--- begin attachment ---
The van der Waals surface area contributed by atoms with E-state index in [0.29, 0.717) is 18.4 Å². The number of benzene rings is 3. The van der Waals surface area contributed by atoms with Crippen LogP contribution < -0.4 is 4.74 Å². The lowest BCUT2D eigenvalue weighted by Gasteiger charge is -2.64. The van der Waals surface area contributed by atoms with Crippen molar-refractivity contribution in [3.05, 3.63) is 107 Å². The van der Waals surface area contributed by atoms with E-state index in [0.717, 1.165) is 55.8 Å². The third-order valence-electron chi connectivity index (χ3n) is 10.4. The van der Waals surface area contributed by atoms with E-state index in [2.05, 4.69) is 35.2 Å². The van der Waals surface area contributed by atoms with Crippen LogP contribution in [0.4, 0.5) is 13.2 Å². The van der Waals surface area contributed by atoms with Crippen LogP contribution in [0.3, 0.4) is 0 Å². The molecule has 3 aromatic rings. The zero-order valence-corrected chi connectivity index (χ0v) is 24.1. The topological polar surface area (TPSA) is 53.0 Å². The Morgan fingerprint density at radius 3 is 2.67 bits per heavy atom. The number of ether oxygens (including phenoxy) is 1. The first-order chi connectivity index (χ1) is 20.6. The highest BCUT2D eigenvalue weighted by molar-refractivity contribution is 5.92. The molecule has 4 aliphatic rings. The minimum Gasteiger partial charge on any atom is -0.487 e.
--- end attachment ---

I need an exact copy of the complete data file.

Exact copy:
The van der Waals surface area contributed by atoms with E-state index in [0.29, 0.717) is 18.4 Å². The number of benzene rings is 3. The van der Waals surface area contributed by atoms with Crippen LogP contribution < -0.4 is 4.74 Å². The lowest BCUT2D eigenvalue weighted by Gasteiger charge is -2.64. The van der Waals surface area contributed by atoms with Crippen molar-refractivity contribution in [3.05, 3.63) is 107 Å². The van der Waals surface area contributed by atoms with E-state index in [0.717, 1.165) is 55.8 Å². The third-order valence-electron chi connectivity index (χ3n) is 10.4. The van der Waals surface area contributed by atoms with E-state index in [2.05, 4.69) is 35.2 Å². The van der Waals surface area contributed by atoms with Crippen LogP contribution in [0.4, 0.5) is 13.2 Å². The van der Waals surface area contributed by atoms with Crippen LogP contribution in [0.3, 0.4) is 0 Å². The molecule has 3 aromatic rings. The zero-order valence-corrected chi connectivity index (χ0v) is 24.1. The topological polar surface area (TPSA) is 53.0 Å². The Morgan fingerprint density at radius 3 is 2.67 bits per heavy atom. The number of ether oxygens (including phenoxy) is 1. The first-order chi connectivity index (χ1) is 20.6. The highest BCUT2D eigenvalue weighted by molar-refractivity contribution is 5.92. The molecule has 4 aliphatic rings. The minimum Gasteiger partial charge on any atom is -0.487 e.